While it's not always militaristic, aerial reforestation has many applications. It's often used by the U.S. Fish and Wildlife Service to increase cover and prevent erosion at a burn site soon after a fire. It's also helpful anywhere that traditional reforestation would be difficult: barren deserts, inaccessible mountain sides, war-ravaged areas and wetlands where people might not be able to find firm footing to plant seedlings.
While it doesn't always have as high of a success rate as manual methods, its effectiveness depends on several factors such as using the right type of seeds, distributing those seeds during the appropriate season and releasing them at the right moment and in the right location. Another issue is predation: the efforts after World War II were stopped because the dropped seeds ended up feeding mice and gophers rather than growing into trees. If it's done right, though, reforestation by air can have a success rate as high as 70 percent [source: Joffe-Block].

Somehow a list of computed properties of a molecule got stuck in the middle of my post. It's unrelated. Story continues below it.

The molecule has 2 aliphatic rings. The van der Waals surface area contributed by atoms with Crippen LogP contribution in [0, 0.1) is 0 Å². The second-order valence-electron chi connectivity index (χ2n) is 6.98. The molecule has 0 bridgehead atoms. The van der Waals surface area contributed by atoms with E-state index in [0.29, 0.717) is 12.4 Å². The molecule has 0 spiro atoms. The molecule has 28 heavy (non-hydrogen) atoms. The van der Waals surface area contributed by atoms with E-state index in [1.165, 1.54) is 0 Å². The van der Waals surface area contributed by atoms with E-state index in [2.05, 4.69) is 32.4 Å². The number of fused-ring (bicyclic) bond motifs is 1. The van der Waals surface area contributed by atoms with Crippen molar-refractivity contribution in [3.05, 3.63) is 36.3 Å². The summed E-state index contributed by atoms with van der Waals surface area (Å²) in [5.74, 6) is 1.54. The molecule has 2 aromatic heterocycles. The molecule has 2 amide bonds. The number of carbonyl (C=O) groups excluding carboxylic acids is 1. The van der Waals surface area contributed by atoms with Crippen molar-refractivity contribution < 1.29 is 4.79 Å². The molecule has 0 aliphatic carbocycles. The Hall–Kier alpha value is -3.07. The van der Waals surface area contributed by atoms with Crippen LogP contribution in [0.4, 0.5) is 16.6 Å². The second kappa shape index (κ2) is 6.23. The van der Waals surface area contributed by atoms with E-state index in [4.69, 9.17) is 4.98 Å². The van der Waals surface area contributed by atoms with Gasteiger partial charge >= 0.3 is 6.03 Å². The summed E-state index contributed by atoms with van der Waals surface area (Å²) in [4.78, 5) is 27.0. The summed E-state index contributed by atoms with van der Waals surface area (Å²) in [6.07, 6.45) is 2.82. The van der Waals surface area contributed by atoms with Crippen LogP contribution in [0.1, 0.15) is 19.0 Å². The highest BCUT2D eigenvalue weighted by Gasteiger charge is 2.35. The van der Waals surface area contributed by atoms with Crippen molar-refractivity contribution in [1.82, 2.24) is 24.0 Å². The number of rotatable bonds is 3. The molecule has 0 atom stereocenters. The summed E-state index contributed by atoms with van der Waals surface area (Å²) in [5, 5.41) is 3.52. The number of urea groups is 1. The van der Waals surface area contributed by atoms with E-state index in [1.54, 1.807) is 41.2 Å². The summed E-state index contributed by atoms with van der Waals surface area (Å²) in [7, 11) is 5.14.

Traditional reforestation methods, although more easily controlled than aerial methods, are labor-intensive, time-consuming and expensive. Planting just 1 acre by hand could cost as much as $3,500 [source: Utomo].
Money matters aside, the quantities of seeds that can be planted using aerial reforestation is astonishing. A large plane could drop as many as 100,000 seeds in one flight, which comes out to about a million trees in just one day [source: MIT]. Even if only 70 percent of those survived, that would still be 700,000 trees -- a pretty successful day. Planting that many trees by hand in one day would require a lot of hands, even at the 95 percent success rate typical of manual planting methods [source: Joffe-Block].
Of course, all this hypothesizing depends a lot on the methods used. Just like strategy can win or lose a military battle, it could be the key to winning this particular battle as well. In the next section, learn how military technology could be used in a more peaceful way.